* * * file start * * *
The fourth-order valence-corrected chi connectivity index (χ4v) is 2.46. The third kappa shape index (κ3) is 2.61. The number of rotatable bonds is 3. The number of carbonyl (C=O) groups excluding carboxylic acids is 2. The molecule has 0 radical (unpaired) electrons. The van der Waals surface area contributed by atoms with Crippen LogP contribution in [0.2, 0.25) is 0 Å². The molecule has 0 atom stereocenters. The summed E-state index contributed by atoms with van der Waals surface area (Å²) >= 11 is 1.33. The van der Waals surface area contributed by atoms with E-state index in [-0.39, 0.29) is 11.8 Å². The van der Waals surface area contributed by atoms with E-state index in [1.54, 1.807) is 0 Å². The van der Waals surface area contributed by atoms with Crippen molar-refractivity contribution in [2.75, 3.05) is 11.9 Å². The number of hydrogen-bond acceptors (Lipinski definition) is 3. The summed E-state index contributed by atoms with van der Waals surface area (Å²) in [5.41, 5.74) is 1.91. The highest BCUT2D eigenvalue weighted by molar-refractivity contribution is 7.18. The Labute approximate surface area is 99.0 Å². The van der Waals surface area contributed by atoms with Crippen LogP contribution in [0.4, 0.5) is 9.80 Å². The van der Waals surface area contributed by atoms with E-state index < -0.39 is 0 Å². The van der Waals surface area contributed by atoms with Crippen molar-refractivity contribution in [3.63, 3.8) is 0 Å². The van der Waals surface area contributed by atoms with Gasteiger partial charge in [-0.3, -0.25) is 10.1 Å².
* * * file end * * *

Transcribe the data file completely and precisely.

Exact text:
The fourth-order valence-corrected chi connectivity index (χ4v) is 2.46. The third kappa shape index (κ3) is 2.61. The number of rotatable bonds is 3. The number of carbonyl (C=O) groups excluding carboxylic acids is 2. The molecule has 0 radical (unpaired) electrons. The van der Waals surface area contributed by atoms with Crippen LogP contribution in [0.2, 0.25) is 0 Å². The molecule has 0 atom stereocenters. The summed E-state index contributed by atoms with van der Waals surface area (Å²) >= 11 is 1.33. The van der Waals surface area contributed by atoms with E-state index in [-0.39, 0.29) is 11.8 Å². The van der Waals surface area contributed by atoms with E-state index in [1.54, 1.807) is 0 Å². The van der Waals surface area contributed by atoms with Crippen molar-refractivity contribution in [2.75, 3.05) is 11.9 Å². The number of hydrogen-bond acceptors (Lipinski definition) is 3. The summed E-state index contributed by atoms with van der Waals surface area (Å²) in [5.41, 5.74) is 1.91. The highest BCUT2D eigenvalue weighted by molar-refractivity contribution is 7.18. The Labute approximate surface area is 99.0 Å². The van der Waals surface area contributed by atoms with Crippen LogP contribution in [0.4, 0.5) is 9.80 Å². The van der Waals surface area contributed by atoms with E-state index < -0.39 is 0 Å². The van der Waals surface area contributed by atoms with Crippen molar-refractivity contribution in [3.63, 3.8) is 0 Å². The van der Waals surface area contributed by atoms with Gasteiger partial charge in [-0.3, -0.25) is 10.1 Å².